With the loss of my husband, I thought that I had also lost the love that we had shared and that lit our world and warmed our children. Alone with my mare in the night, I realised that nothing outside of us can either take or give us love. The love is within us waiting to come out to touch other living things, whether human, animal, or vegetable. As I passed a village home, a woman called out to me inviting me to tea. I wasn't willing to stop or break the spell, but I found myself able to smile with real warmth at her to thank her. Her answering smile washed over me, leaving me comforted again to the center of my soul. That night, I knew that I would survive my loss and that I would in fact thrive.

When we think of the holiday of love, we must remember this fact. Love is not given to us; we give it and then receive the warmth of our gift. When we cook with love, the food is more delicious and nourishing; when we care for our plants with love, they flourish; when we spread our love and joy among our friends and family, it shines back at us as the sun is reflected in the moonlight. And the more you give, the more you get.

copyright 2010 Maryanne Stroud Gabbani

Friday, February 11, 2011

Song For The New Egypt

The Sound of Freedom

This was posted on YouTube just last night. When I first saw it there had been about 300 viewers. Tonight there are over 33 thousand.

The words to the song are:

"I went down and I said I am not coming back, and I wrote on every street wall that I am not coming back.

"All barriers have been broken down, our weapon was our dream, and the future is crystal clear to us, we have been waiting for a long time, we are still searching for our place, we keep searching for a place we belong too, in every corner in our country.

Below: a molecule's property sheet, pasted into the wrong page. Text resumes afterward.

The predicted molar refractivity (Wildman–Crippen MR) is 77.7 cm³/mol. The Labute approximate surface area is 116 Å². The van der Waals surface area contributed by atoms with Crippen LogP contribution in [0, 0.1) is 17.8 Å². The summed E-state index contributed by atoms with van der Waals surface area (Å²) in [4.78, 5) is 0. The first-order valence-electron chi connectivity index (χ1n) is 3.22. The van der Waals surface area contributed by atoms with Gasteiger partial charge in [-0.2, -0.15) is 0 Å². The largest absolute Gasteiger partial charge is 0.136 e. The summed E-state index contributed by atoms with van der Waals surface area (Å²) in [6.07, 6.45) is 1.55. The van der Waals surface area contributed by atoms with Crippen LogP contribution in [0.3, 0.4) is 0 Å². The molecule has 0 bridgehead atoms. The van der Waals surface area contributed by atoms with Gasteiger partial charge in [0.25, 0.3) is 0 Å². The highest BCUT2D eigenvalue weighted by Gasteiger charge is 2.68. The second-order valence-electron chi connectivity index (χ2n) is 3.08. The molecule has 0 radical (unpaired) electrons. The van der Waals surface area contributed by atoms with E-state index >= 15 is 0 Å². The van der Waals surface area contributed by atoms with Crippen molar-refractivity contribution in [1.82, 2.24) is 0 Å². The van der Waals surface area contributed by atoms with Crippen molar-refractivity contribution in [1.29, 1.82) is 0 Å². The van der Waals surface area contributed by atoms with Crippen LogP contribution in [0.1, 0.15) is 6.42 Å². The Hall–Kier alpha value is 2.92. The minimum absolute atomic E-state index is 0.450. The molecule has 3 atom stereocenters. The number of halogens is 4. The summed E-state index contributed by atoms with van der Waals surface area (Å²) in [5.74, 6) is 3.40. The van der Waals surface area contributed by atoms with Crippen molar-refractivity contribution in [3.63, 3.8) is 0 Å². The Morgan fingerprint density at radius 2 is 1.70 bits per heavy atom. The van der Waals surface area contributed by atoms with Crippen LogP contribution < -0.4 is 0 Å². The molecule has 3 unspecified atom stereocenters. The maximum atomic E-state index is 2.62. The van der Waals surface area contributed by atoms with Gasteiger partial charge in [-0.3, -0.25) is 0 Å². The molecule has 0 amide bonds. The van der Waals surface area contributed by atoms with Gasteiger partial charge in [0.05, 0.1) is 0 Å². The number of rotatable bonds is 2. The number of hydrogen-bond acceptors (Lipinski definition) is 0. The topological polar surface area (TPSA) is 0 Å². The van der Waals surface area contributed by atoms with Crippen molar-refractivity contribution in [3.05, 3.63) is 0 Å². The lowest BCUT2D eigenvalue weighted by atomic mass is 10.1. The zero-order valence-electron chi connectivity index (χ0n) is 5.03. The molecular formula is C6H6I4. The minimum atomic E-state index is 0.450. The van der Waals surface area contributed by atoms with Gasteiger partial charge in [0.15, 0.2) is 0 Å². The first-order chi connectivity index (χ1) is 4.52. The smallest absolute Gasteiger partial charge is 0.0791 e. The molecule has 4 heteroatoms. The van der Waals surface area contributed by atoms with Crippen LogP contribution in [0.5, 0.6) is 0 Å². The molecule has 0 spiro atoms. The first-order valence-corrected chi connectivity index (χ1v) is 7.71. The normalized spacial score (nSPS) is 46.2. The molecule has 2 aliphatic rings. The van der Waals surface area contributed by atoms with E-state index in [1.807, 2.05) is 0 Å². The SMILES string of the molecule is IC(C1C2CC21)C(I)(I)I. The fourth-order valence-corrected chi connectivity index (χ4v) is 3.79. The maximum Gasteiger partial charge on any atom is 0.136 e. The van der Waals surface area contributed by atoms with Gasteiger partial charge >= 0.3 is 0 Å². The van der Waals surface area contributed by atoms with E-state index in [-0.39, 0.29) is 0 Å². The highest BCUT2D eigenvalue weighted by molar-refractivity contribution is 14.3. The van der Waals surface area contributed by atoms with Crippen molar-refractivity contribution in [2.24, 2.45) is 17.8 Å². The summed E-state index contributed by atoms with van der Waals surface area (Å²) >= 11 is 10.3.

"The sound of freedom is calling, in every street corner in our country, the sound of freedom is calling..

"We will re-write history, if you are one of us, join us and don't stop us from fulfilling our dream.

copyright 2011 Maryanne Stroud Gabbani

I Trust 80 Million Egyptians!

Like everyone else in Egypt, I've been totally caught up in the amazing revolution in Egypt. I can only say that I have never been so impressed and proud in my life as I am right now at the patience, restraint and stubbornness of the Egyptian people. I've been out here in the countryside taking care of the farm, rather than in the direct orders of my children in New York. So I've been doing research on the news from here and forwarding it to friends abroad to publish to make sure that the world knew about what was happening here.

In 17 days I've seen the protesters pushed to defend themselves when attacked by the Mubarak thugs, but they have not initiated violence and they've done a brilliant job of running the tent city at Tahrir. I have seen so much strength, ingenuity, and humour that I have been in awe. For people who think that they need guns to defend themselves, this is a real lesson. The Egyptian people accomplished a miracle with only their strength of purpose and hope.

And one of the most impressive things I've seen in the aftermath was the interview with Wael Ghonim and CNN. When asked if he wanted a place in the new government, he laughed and said absolutely not...he wants to go back to his job. Asked later if he was worried that future politicians might not be up to standards, he said that while he didn't entirely trust politicians he knew that he could surely trust 80 million Egyptians. No one will ever be able to boss them around again...they've learned their power!

copyright 2011 Maryanne Stroud Gabbani